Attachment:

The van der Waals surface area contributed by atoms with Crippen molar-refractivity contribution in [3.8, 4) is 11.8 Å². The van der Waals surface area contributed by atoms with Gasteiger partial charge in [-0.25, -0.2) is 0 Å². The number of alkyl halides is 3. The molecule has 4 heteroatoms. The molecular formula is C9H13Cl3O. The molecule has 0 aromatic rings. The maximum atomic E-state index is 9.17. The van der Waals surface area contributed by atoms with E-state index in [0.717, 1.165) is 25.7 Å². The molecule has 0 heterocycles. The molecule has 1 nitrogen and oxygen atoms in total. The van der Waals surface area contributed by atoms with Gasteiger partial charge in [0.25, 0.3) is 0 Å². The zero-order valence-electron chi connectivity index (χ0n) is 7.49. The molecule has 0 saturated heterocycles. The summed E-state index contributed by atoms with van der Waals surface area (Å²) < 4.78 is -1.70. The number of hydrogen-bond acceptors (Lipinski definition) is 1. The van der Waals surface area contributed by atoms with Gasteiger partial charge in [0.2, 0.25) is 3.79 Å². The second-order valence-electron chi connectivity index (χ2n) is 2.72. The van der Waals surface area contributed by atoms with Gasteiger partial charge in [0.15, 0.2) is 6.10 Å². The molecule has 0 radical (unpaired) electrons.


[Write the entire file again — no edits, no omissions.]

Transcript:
The van der Waals surface area contributed by atoms with Crippen molar-refractivity contribution in [3.8, 4) is 11.8 Å². The van der Waals surface area contributed by atoms with Gasteiger partial charge in [-0.25, -0.2) is 0 Å². The number of alkyl halides is 3. The molecule has 4 heteroatoms. The molecular formula is C9H13Cl3O. The molecule has 0 aromatic rings. The maximum atomic E-state index is 9.17. The van der Waals surface area contributed by atoms with E-state index in [0.717, 1.165) is 25.7 Å². The molecule has 0 heterocycles. The molecule has 1 nitrogen and oxygen atoms in total. The van der Waals surface area contributed by atoms with Gasteiger partial charge in [0.25, 0.3) is 0 Å². The zero-order valence-electron chi connectivity index (χ0n) is 7.49. The molecule has 0 saturated heterocycles. The summed E-state index contributed by atoms with van der Waals surface area (Å²) < 4.78 is -1.70. The number of hydrogen-bond acceptors (Lipinski definition) is 1. The van der Waals surface area contributed by atoms with Gasteiger partial charge in [0.2, 0.25) is 3.79 Å². The second-order valence-electron chi connectivity index (χ2n) is 2.72. The van der Waals surface area contributed by atoms with Gasteiger partial charge in [0.15, 0.2) is 6.10 Å². The molecule has 0 radical (unpaired) electrons.